“Heads up, we got incoming!!!”
For Drs. Ira Mellman and Dan Chen, May 18, 2016 started out like any other day—the usual bustle and rush of the morning routine, the commute to the Genentech campus in South San Francisco and, in Chen’s case, a 7 a.m. meeting. Then, at 9:38 a.m., his cell phone started buzzing.
The “Heads up” text was from Dr. O. Daejin Abidoye. Abidoye is a member of the atezolizumab team, serving as the clinical filing lead for the multi-year effort toward the U.S. Food and Drug Administration (FDA) approval of Genentech’s first cancer immunotherapy. Normally, Chen wouldn’t keep checking his phone during a meeting, but these weren’t normal circumstances. The team had been told to expect news on the FDA’s decision any day now. That was last week. After anxious days of silence, Chen knew this might be history in the making.
Until recently, the notion that the immune system could be effectively enlisted to fight cancer may have been considered, at best, wishful thinking. Now it represented a scientific cutting edge in cancer treatment—the breakthrough that Chen, an oncologist, immunologist and vice president in charge of Genentech’s late stage global cancer immunotherapy development program, and Mellman, a well-respected cell biologist, immunologist and Genentech’s vice president of research cancer immunology, had been searching for their entire professional lives.
Their cancer medicine, atezolizumab (now known as TECENTRIQ®), was poised to be Genentech’s first cancer immunotherapy. The clinical trials also indicated it had potential to be the first significant drug development for people with previously treated advanced bladder cancer in more than 30 years. Now, all they needed was FDA approval.
Even after years of work, time was of the essence.
At 9:41 a.m., Chen’s pocket was still buzzing. Abidoye was texting emoticons now—smiley faces with gritted teeth. Did that mean nervous? The data were impressive, they’d worked tirelessly, but as Chen had cautioned his team, no outcome was ever certain. And so despite his confidence, he wondered—was there something to be nervous about?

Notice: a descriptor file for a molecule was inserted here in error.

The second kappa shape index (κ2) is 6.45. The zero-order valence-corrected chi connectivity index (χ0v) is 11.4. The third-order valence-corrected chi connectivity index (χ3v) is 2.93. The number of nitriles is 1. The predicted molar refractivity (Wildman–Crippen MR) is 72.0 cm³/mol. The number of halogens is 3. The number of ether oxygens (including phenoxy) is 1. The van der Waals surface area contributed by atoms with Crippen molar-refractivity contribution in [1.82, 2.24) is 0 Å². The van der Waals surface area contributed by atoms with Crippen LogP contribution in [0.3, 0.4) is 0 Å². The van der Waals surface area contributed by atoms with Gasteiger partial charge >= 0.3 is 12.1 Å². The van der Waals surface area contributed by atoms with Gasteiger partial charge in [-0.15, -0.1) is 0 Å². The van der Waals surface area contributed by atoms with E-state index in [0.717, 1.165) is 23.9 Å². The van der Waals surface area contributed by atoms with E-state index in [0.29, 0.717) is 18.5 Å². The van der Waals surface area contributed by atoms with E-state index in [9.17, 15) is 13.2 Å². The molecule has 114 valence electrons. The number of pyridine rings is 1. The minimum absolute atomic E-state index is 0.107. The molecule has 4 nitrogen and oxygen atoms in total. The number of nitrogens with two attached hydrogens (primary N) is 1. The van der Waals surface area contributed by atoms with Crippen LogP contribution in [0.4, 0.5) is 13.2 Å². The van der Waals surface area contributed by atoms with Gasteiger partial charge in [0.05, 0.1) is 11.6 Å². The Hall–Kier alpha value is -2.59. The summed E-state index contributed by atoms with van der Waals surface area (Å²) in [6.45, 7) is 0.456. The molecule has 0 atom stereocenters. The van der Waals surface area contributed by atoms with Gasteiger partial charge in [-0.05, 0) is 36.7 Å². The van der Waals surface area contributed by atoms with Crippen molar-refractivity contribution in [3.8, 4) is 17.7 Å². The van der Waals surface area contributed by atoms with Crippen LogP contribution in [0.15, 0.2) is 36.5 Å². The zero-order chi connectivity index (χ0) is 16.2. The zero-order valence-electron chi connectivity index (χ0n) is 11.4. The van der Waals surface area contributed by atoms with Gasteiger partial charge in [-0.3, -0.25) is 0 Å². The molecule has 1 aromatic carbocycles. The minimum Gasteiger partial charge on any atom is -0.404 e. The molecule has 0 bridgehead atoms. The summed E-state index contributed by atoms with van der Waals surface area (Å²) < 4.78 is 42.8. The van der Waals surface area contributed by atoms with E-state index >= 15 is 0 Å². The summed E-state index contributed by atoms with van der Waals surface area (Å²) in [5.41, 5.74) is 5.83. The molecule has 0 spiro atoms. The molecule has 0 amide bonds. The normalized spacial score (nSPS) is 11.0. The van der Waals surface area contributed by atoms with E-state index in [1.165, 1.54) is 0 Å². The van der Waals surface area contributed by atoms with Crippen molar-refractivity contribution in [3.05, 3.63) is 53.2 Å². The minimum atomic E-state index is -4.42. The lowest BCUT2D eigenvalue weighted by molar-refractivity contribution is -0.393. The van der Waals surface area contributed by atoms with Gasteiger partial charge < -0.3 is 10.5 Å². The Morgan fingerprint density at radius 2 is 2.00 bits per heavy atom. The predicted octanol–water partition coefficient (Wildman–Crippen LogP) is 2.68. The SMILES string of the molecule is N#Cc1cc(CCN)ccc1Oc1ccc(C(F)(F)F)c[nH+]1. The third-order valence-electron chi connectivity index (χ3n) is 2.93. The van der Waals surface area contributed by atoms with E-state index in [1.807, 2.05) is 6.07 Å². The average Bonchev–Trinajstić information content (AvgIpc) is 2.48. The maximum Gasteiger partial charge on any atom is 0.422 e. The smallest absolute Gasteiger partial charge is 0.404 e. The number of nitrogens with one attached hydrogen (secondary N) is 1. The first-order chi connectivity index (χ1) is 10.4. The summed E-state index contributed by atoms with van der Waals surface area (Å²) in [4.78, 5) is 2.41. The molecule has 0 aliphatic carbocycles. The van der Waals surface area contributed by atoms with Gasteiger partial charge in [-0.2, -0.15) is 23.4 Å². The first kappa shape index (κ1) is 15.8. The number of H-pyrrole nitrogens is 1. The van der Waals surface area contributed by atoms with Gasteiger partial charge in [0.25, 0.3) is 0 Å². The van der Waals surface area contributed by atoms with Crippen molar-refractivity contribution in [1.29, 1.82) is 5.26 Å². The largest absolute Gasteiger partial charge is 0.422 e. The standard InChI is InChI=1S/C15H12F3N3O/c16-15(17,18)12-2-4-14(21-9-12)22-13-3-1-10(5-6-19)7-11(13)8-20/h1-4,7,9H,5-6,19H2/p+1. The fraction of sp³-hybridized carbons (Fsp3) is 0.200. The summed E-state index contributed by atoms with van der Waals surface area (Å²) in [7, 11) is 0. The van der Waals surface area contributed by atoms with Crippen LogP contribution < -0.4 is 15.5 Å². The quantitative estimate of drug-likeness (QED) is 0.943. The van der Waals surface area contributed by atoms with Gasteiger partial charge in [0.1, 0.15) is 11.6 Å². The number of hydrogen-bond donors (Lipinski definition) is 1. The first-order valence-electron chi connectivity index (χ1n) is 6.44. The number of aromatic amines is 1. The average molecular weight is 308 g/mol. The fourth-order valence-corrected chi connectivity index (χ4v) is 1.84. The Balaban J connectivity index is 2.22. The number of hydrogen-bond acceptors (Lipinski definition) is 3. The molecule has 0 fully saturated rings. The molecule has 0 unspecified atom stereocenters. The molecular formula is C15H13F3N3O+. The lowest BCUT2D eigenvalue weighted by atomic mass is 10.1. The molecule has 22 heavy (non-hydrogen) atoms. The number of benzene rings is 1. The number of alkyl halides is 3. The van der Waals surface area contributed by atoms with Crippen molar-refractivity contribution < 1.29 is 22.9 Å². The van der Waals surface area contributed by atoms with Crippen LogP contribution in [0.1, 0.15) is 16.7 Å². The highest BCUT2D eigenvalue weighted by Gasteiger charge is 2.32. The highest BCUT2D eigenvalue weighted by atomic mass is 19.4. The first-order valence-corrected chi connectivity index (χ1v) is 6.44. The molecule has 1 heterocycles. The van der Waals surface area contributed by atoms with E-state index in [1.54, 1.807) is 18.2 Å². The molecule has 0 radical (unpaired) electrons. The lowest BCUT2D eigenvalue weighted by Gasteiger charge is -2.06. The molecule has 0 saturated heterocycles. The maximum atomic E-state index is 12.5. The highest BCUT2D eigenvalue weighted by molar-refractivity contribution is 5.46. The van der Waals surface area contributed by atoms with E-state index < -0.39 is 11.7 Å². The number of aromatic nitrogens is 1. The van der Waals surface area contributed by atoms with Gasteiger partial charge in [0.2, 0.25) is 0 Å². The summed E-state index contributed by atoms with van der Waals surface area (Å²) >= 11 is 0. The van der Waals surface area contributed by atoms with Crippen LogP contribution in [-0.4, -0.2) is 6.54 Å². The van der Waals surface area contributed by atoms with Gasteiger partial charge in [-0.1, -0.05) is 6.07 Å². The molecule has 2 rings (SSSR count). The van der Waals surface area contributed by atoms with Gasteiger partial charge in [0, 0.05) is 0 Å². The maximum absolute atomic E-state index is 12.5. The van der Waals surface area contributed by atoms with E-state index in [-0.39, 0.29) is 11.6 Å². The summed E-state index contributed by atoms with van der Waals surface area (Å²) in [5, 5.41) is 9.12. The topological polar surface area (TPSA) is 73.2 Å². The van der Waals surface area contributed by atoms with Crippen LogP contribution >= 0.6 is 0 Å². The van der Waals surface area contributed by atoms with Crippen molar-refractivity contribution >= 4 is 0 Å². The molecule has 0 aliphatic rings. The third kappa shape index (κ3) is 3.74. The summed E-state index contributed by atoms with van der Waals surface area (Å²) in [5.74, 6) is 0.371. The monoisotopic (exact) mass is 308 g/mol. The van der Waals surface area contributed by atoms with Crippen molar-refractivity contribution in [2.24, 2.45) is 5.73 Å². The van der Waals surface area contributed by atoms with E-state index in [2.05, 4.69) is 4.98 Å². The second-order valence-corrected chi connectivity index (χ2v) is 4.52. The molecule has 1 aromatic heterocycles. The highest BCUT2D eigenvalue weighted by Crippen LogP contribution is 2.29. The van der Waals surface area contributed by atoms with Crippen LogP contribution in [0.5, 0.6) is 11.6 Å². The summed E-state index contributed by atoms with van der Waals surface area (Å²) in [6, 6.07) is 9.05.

“Stay tuned …” Abidoye had written. But by 9:45 a.m., Chen had already excused himself from the room and was jogging toward the stairs.
For the previous six months, the 4th floor of a building on the Genentech campus had been cordoned off for the team working to prepare the FDA submission for the investigational molecule. Now Chen emerged from the stairwell to find the filing team’s office already crowded with members of the atezolizumab team, including Dr. Gregg Fine, genitourinary global development lead, Kathleen Winson, global regulatory leader and Cathi Ahearn, life cycle team leader. Like many on the team, they had worked hard—years of days and nights and weekends—and now they were electric with anticipation and staring at Abidoye and his colleague, Jerald Grace, Pharm.D., the U.S. regulatory filing lead.
Grace stared at his email inbox, hitting the refresh button and waiting.
“Even after years of work, time was of the essence,” Chen explains. “Every day, we’d been racing against the clock. It was intense, because every day patients are struggling with this disease.”
The estimated 8,000 people diagnosed with advanced bladder cancer in the U.S. in 2016 had few options besides radical surgery and chemotherapy.1,2
“We intend to change this,” Chen had said to his team.
“There was an urgent need for new treatment options for advanced bladder cancer,” Chen explains. “We based our research decisions on scientific observation and had a strong hypothesis—but really, nobody knew what would happen. In my opinion, advanced bladder cancer was considered to be a minefield.”
Chen and Mellman had worked together at Genentech since 2007 when Mellman relocated from a professorship at Yale Medical School. Together, they helped guide Genentech’s research and drug development in immunotherapy and provided the foundational framework for cancer immunotherapy research, known as The Cancer-Immunity Cycle.